One may think that when buying a book called 'the Torch' and marketed as a story about the original, android Human Torch, they might get a story about said Torch. What we have instead here is a book about Thomas Raymond, the Human Torch's side kick. Described as a mutant in the modern day, Thomas had powers identical to his heroic chaperone, which sort of seems to be what this tale is about.
You see, it picks up right after the really lackluster Avengers / Invaders twelve-part limited series that wrapped up a few months ago, where Thomas was resurrected thanks to the current Captain America's momentary use of the Cosmic Cube. It's sort of complicated, and involves not only time travel but reality alteration and the kind of blah-blah-blah science that sometimes makes comics annoying to read.
At least when heaped on top of each other in layers.
Anyway, we see Thomas, who died in the early days of the modern Marvel Universe, trying to adjust to the fact that he's not dead. He sees that his wife has married someone else (which is odd, since she was recently dating the original Human Torch before his own untimely death recently), and he can't seem to get a job. He definitely doesn't seem inclined to become a hero once again, seeing how they operate on television.
Which sort of puts another wrinkle on this series. For those of you who are 'continuity' minded, this story takes place during the 'Dark Reign' portion of Marvel Time, even though it immediately follows a series that took place well before the 'Secret Invasion' era. One supposes this book may be following a bit after Thomas' surprise resurrection, but it doesn't seem to in the narrative so it's a bit jarring.
Or maybe this Examiner is nerding out on the small details too much.
Either way, Thomas gets the bright idea to do something about the guy who murdered him, the Mad Thinker. You might thinking the Mad Thinker, he's some kind of genius, right? Well he is. Of course, there's that whole 'Mad' part to think about too, which is quite accurate. So as you can guess, when Thomas comes a calling on the Mad Thinker's new job site, the villain has several failsafes in mind to deal with would-be threats.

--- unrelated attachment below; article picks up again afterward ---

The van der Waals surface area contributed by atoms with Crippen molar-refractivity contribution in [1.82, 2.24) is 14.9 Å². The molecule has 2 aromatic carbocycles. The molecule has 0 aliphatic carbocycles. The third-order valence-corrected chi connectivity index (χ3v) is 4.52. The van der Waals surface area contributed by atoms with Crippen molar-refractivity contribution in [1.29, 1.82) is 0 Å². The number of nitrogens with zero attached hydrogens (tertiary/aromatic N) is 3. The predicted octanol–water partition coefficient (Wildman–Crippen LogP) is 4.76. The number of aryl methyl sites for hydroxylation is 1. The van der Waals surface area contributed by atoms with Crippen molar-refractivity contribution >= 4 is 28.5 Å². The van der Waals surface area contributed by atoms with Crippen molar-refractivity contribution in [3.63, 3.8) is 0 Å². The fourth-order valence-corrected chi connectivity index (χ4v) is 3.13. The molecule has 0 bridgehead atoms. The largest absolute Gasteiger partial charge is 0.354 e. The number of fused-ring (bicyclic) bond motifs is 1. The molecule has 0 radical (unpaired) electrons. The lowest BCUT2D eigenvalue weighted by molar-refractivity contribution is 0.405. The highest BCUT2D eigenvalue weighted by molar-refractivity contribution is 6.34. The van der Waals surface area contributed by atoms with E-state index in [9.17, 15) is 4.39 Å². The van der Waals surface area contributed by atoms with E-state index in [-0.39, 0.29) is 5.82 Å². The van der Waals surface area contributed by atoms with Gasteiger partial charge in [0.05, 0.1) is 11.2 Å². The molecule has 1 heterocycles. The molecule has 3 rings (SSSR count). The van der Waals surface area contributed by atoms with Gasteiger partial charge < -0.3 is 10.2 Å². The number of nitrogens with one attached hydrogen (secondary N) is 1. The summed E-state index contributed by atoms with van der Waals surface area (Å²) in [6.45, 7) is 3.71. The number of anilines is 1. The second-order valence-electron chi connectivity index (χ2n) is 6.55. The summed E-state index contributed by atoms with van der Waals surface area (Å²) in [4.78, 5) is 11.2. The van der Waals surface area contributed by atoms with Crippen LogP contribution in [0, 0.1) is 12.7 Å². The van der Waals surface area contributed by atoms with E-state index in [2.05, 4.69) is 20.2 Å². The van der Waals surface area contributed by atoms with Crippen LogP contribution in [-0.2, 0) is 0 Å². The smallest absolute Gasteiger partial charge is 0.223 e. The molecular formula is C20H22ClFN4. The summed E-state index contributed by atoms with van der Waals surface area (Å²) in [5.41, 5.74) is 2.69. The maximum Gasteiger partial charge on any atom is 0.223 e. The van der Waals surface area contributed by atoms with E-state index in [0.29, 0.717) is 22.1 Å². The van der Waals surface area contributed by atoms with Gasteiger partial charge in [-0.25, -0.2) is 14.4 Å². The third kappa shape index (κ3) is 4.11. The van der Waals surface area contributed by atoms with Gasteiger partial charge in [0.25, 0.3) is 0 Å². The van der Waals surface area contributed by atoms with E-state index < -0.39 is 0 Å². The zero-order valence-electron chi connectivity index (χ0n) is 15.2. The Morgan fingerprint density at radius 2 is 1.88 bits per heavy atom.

And he does. Knocking Thomas out, the Mad Thinker then does a biopsy of the poor, confused kid, and realizes that he has the same, fire-generating artificial cells in his body that the original Human Torch had. Which was weird, because Thomas was a mutant, and shouldn't be having those cells in his body. Unless they were used to alter him some, perhaps messing around with how his mutant powers should've been?
It's all mad-sciencey goodness... and gives us the reason for the Mad Thinker's next move.
Though he'd been commissioned to build a weapon of mass destruction, the Thinker puts this on hold slightly in order to follow up on what he'd found inside Thomas Raymond's body. He collects several of his Advanced Idea Mechanics (or A.I.M.) minions to join him on a ghoulish mission, one to collect the remains of the original Human Torch (well, he did show up in the book, if on the last page, and quite dead).
How much of the Torch's body remains functional remains to be seen, however, for it has been used and abused over the last few years. After he died in the last issue of the New Invaders, parts of the Torch's body were harvested to produce a strange, immolating virus in the pages of Captain America. And now, he's been dug up yet again. You'd think they'd bury his body in secret somewhere, like they did with Captain America...
This book feels a little bit more cohesive than the Avengers / Invaders limited series that came out a bit back, even though it has the same plotter - Alex Ross. Now, that could be while Ross is plotting this book, it's being written proper by Mike Carey, a solid writer known for his work on X-Men Legacy. Of course, since they have four less issues to work with, that may be why things are moving along a bit faster.
The book itself is $3.99, and is being published as a joint operation of Marvel and Dynamite, which is odd but sort of works out (this series' predecessor did the same thing). So if you like either company's output in general, this should work for you. While the Marvels Project just seems more 'fun', this book is definitely a must-have if you're a fan of Marvel's oldest characters.